"“There are people in that audience who came there expecting not to like anything."

Perhaps we're naive here at Aria Serious, but we always attend opera, live theatre in general, to see artists strive for perfection and not for the spectacle of someone crashing and burning onstage.

Besides, that's what figure skating is for.

I don't think we're in the minority here. I hope.

Tuesday, September 22, 2009

Is Opera For the Present?

Word on the street is that people don't like the Met's new Tosca, which premiered last night to loud boos directed towards the production team.

Much of this displeasure is aimed at director Luc Bondy who has put a contemporary spin on the production, making it rife with commentary about our current world.

And so continues the debate about regietheatre or as some call it, Eurotrash.

Does opera allow for high-concept productions or should it remain true to the plot?

Is their room for Tosca or La boheme in the present?

Monday, September 21, 2009

While You Were Out

Over the weekend:

- The New York Times Travel section featured a cover profile on Ring-nuts (we call them Ringies) who travel the world to see Wagner's gesamtkunstwerk. We were quite happy then to see our good friend, San Diego opera supporter and "ringleader" Becky Hunt get a big mention in the article which you can read here.

- Although we're loudly boycotting the Emmy's because BATTLESTAR GALATICA GOT ROBBED FIVE YEARS IN A ROW we're deeply satisfied that our favorite soprano/actress Kristin Chenoweth won an award for Olive Snook in Pushing Dasies, the second best show ever on TV that nobody ever watched. So say we all! Celebratory pies for all.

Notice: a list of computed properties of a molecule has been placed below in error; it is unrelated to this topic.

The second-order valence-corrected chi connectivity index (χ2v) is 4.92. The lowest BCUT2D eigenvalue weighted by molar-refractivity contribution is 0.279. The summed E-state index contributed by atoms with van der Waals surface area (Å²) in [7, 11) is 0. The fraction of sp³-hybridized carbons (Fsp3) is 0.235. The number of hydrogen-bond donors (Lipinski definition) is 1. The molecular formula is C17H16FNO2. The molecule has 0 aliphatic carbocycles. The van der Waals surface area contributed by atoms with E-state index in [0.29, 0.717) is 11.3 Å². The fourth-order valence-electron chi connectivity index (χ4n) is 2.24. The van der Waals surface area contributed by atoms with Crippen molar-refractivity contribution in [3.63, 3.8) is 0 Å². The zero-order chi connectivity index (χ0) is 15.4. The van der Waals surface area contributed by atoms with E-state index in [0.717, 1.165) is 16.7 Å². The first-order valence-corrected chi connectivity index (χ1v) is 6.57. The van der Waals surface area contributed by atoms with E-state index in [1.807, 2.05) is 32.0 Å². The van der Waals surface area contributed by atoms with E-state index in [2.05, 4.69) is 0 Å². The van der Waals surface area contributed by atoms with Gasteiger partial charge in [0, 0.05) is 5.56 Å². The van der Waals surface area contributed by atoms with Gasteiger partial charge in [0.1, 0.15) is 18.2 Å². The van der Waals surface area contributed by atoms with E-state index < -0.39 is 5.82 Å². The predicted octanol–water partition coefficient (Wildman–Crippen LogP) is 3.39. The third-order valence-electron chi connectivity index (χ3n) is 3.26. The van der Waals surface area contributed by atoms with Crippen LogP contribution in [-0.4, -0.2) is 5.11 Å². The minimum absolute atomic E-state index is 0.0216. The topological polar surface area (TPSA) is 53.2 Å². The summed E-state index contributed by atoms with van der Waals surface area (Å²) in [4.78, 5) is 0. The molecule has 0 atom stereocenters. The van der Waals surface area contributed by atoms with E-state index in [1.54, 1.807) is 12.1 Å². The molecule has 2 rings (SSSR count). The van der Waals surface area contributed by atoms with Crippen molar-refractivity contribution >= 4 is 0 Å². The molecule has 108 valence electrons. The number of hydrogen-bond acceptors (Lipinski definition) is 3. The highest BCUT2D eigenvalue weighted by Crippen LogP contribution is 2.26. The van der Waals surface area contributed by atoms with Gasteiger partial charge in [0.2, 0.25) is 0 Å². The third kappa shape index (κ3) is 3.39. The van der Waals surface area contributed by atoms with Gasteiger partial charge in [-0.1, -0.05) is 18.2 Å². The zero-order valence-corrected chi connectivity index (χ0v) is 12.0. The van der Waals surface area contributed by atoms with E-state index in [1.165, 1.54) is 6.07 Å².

- Our friends to the North of us at Opera Santa Barbara must be excited! “Wicked” composer/lyricist Stephen Schwartz's new opera Seance on a Wet Afternoon premieres this weekend.

- The Met begins their season tonight with Tosca. Free simulcasts abound for our readers in NYC.

Friday, September 18, 2009

What Are You Listening To This Weekend?

Friday! And a special one at that. It is time to wish all our Jewish readers a big 'ol happy L'shana tova (Happy New Year) as Rosh Hashanah begins tonight at sundown.

To celebrate, opera will need to wait until next weekend due to family obligations but we do have a nice iTunes mix of Jewish Musicians we'll be playing at dinner tomorrow night: Gustav Mahler, Marc Bolan (T. Rex), The Clash (Mick Jones was Jewish), Serge Gainsbourg, Natalie Dessay, Leonard Bernstein, Irving Berlin, and Bob Dylan, among others, will all make an appearance on the stereo.

We decided to leave Husker Du, Anthrax and the Dead Kennedy's off the list (all primarily Jewish) as dear Aunt Penny is nursing a weak heart.

What are your listening plans this weekend? And whatever they are, make it a good one!

The Musical Bridge to Nowhere

More on the Sarah Palin Opera this morning, this time with a musical excerpt to listen to.

As we've stated before on a Facebook discussion about this, opera as political commentary/satire is nothing new but the music still needs to deliver in the end.

Does the music deliver here? We'll let you be the judge.

You can read more about the opera, and see the clip, here.